Thursday, May 22, 2008
Thanks for hanging out here everyone! I always love reading your comments, and that is partly why this blog has become an essential part of my life over the past 4 years. Thanks for reading!
I scored an invite to the opening of an exhibition of new works by Aussie photographer Bill Henson tonight, courtesy of my friend James. I'm really excited because I'm quite an admirer of Henson's dark, enigmatic works.
Lots has been written about Henson's work, about his beautiful adolescents in dark, dreamlike, sometimes disturbing settings. Every time I look at his works I see something different. Sometimes they seem vapid, like advertising pics that have taken a darker turn. Sometimes they seem like a commentary on the cult of youth and beauty. I guess that's part of Henson's appeal, the thought provoking nature of his works. I haven't seen anything about this new exhibition but I'm keen to see if he has taken a new direction. Whichever, I'm sure it'll be thought provoking.
Wednesday, May 21, 2008
The only problem is that there is a clique of women here who all go down for a cigarette together about 8 times a day, and eat lunch together daily, and both my manager and this woman are part of that group. Frankly, I'm not convinced that I would get a fair hearing.
Anyhoo, ultimately I just need to get out of this place. (My daydreams yesterday included some mental arithmetic of just how long I could survive if I gave 4 week's notice and was paid out for my unnused holiday leave.)
I went to that interview with the recruiter on Monday late afternoon. Unfortunately the specific job I was applying for required a driver's licence which I don't have, a fact they neglected to put in the ad. Shame because it would have been perfect for me, even including an element of 1 on 1 software training, something I have done in the past and really enjoy doing. Cest la vie. The super-cute recruiter has kept my resume and said he will definately put me forward for the first vacancy they get in my field, and it was useful to have the interview experience and feedback on my resume.
The hunt continues. Today's work mode is Lying Low And Keeping Out Of Harm's Way.
Monday, May 19, 2008
Actually, it's also to make me feel a little less like I was just a lazy arse all weekend. Clearly, not my fault you see. It was the money's fault. Bad, bad money. Yes, that is a very good point you make about all the free stuff I could have done all weekend. As it turns out, hanging around the house in track pants, watching DVDs you have already watched numerous times over is free too, so what's your point?
Anyhoo, jumping ahead. I did pretty much NOTHING all weekend. Cleaned the bathroom, knitted, spent some precious alone time with
Except after waiting around 45 minutes nobody showed, so I slunk back to the safe confines of my own 4 walls. Cruel hand of fate! So back to the couch, snuggled under a throw rug, with a couple more DVDs that I have watched a million times over. At this point I should point out that the 1994 film Priest still hold up pretty well. For all sorts of reasons, including the fact that last scene of this film is one of the most moving scenes on celluloid in my humble opinion, but in general for the fantastic performance by the very handsome Linus Roache.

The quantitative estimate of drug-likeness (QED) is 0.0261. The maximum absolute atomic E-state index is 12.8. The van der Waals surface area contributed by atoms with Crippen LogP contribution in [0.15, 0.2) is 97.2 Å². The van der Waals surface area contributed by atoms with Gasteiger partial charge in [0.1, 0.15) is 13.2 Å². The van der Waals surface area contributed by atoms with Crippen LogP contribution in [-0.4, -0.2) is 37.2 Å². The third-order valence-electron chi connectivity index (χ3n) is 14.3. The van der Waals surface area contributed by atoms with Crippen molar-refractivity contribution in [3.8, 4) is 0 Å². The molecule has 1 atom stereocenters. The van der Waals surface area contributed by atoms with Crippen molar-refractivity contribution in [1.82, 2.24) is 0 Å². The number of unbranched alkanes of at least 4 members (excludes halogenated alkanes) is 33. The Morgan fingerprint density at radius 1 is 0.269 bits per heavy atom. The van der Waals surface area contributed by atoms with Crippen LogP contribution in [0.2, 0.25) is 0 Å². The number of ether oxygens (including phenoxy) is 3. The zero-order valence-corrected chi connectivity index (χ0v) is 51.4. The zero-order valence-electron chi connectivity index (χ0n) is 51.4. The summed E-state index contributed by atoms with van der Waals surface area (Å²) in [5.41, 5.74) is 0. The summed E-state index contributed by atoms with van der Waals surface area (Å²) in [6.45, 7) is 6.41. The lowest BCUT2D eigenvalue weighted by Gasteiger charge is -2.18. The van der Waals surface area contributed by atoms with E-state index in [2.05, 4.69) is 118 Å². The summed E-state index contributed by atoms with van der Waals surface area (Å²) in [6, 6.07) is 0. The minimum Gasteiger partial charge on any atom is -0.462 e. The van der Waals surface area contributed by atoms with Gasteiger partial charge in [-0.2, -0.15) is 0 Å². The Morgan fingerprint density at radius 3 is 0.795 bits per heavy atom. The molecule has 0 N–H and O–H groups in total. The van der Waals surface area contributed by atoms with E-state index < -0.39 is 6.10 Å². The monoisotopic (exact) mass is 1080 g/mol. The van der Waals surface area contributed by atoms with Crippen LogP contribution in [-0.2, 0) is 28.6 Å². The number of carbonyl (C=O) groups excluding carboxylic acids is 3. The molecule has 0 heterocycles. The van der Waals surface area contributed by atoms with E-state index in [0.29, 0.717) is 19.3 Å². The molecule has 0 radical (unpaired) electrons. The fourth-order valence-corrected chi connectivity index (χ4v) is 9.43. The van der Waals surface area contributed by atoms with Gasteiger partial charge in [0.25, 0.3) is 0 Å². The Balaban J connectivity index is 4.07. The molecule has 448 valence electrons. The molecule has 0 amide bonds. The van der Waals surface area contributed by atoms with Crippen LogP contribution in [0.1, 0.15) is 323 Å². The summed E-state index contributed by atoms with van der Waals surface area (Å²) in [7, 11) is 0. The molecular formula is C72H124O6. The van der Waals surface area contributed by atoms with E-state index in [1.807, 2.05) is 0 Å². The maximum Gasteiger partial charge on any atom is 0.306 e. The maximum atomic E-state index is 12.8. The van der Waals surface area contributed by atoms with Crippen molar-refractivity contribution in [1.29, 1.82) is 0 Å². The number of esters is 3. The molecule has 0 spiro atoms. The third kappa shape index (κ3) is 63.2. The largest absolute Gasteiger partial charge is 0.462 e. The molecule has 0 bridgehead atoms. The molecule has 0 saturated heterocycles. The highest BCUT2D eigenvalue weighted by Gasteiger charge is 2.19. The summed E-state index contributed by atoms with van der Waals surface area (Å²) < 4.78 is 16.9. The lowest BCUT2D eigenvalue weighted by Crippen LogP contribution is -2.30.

Mmmmm, hot dish in a cassock. Who's your daddy, Father?
Friday, May 16, 2008
Thursday, May 15, 2008
I had a 'supervision' meeting here this morning, an informal appraisal type thing we have once a month, and I found myself watching my boss's mouth move while her words became a string or wah wah wah noises. The upshot being that this dull and not terribly well paid job will in all likelihood continue to be just that forever and ever, amen.
So I jumped on a job listing website and there were heaps of jobs paying $5,000 pa + more than I'm getting now. Jobs I could do. I rang one of the recruiting firms and they have three jobs I might be suitable for, and I'm going in to see them on Monday.
Wednesday, May 14, 2008
I thought it might be fun to start a little semi-regular photography project, exploring the myriad of laneways around Newtown and Camperdown with my camera.
I don't claim any real originality to this idea, other bloggers have done this sort of project before me. In fact I remember once finding an Adelaide blogger whose blog was devoted entirely to the idea of documenting the lanes and alleys of Adelaide. (I don't know if this blog is still going, I've since lost the url a long time ago. If anyone knows of it hit me up in the comments and I'll add in a linky dink.)
My house is right on the border of two inner west Sydney city suburbs, Newtown and Camperdown. Both of them have a long and colourful history, and for many decades were cramped low rent suburbs filled with worker housing, and not terribly well serviced with sanitation. Behind almost every street there are parrallel laneways, where the 'night soil' sanitation workers would collect the toilet pans from the 'out houses' at the bottom of every garden.